Tissue from the fundus of the uterus gives the most reliable information.These critera were used in 300 sterility biopsies taken from normally menstruating women over a 3-year period.Morphologically, the endometrium is one of the most dynamic target tissues in women.Its cyclic structural changes mirror changes in metabolic functions, and both are regulated by ovarian estradiol and progesterone.Infertility is the failure to conceive (regardless of cause) after 1 year of unprotected intercourse.This condition affects approximately 10-15% of reproductive-aged couples.Management of any underlying female and/or male factors affecting fertility may include medical treatment (eg, pharmacotherapy), surgical intervention, or both.If pregnancy has not been established within a reasonable time, consider further evaluation and/or an alternative treatment plan, such as use of donor oocyte, sperm, or embryo, or the use of a gestational carrier or surrogate mother.
Its cyclic structural changes mirror changes in metabolic functions, and both are regulated by ovarian estradiol and progesterone. Schematic representation of steroid hormone-morphologic interactions during the endometrial cycle.
It is asserted that examination of the endometrium during the secretory phase yields more information about the time of ovulation, degree of progestational change, and normality of the endometrium than any other test used in sterility studies.
Attention to qualitative changes in 8 morphological factors is most useful in dating the endometrial biopsy.
This article discusses briefly endogenous hormonal effects (cyclic changes, luteal phase defect, unopposed estrogen effect) and describes the histologic patterns encountered in the most commonly used hormone therapies: oral contraceptives, ovulation stimulation, hormone replacement therapy, and antitumoral hormone therapy.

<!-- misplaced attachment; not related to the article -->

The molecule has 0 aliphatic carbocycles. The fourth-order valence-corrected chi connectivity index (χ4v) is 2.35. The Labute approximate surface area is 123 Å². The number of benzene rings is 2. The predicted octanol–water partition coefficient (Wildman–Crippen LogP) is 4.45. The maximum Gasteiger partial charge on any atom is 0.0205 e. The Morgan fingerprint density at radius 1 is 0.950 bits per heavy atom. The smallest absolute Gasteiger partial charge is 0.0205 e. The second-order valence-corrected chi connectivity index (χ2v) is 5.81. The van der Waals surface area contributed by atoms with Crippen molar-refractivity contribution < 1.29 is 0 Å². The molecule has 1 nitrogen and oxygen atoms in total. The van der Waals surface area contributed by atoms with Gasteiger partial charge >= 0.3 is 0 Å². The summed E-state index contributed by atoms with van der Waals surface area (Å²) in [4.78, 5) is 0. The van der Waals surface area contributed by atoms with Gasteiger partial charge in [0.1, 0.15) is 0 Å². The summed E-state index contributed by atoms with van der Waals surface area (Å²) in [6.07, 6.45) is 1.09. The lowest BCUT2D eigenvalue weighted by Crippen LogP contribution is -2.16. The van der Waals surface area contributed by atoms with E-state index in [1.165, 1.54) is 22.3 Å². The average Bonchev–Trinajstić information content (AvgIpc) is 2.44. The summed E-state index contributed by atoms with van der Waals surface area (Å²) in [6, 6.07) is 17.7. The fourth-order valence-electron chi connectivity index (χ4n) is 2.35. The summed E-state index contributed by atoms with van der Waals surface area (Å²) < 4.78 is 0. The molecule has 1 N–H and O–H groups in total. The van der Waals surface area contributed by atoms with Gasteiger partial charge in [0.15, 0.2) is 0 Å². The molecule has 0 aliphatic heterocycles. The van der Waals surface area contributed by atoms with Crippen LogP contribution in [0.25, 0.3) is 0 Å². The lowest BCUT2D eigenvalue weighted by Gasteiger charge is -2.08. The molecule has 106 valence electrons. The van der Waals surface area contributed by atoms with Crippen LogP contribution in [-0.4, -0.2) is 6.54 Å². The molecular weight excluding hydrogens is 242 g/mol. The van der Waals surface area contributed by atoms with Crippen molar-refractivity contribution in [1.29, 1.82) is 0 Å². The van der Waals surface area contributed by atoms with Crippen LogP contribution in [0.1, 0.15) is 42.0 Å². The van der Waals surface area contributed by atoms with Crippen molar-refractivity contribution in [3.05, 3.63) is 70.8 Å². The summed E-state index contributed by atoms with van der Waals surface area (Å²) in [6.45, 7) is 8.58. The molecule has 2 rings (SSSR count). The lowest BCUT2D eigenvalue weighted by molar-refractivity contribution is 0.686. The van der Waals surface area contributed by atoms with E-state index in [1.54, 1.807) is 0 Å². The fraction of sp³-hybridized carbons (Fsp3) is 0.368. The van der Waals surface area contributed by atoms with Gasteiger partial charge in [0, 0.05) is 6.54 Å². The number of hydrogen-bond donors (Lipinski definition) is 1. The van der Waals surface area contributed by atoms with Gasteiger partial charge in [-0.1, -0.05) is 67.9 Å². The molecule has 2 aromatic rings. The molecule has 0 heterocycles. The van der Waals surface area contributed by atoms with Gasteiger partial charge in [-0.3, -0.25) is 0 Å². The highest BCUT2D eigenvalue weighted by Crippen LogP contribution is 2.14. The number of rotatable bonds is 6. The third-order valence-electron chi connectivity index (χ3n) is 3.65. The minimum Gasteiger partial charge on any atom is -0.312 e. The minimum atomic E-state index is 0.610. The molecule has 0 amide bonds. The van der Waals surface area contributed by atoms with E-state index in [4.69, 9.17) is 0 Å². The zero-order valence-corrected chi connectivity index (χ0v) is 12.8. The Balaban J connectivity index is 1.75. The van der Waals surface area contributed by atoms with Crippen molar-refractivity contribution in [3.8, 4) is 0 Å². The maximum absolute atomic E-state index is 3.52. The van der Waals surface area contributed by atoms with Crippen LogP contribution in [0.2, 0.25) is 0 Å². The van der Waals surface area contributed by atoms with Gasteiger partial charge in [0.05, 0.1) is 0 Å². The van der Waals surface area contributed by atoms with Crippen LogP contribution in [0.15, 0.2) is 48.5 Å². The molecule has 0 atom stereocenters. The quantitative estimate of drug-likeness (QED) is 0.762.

Oral contraceptives exert a predominant progestational effect on the endometriun, inducing an arrest of glandular proliferation, pseudosecretion, and stromal edema followed by decidualized stroma with granulocytes and thin sinusoidal blood vessels.
Female factors that affect fertility include the following categories: Infertility is a problem that involves both partners.
Diagnostic testing is unnecessary if the couple has not attempted to conceive for at least 1 year, unless the woman is age 35 years or older, or if they have a history of a male factor infertility, endometriosis, a tubal factor, diethylstilbestrol (DES) exposure, pelvic inflammatory disease, or pelvic surgery.
Steroid hormone control of endometrial, epithelial, stromal, and presumably endothelial cells is mediated by estrogen receptors and progesterone receptors.
These steroid receptors are specific proteins concentrated exclusively in the nuclei of endometrial cells (Fig.
Hormone replacement therapy with estrogen alone may result in continuous endometrial proliferation, hyperplasia, and neoplasia.
The use of both estrogen and progesterone elicits a wide range of histologic patterns, seen in various combinations: proliferative and secretory changes, often mixed in the same tissue sample; glandular hyperplasia (in polyps or diffuse) ranging from simple to complex atypical; stromal hyperplasia and/or decidual transformation; epithelial metaplasia (eosinophilic, ciliated, mucinous); and inactive and atrophic endometrium.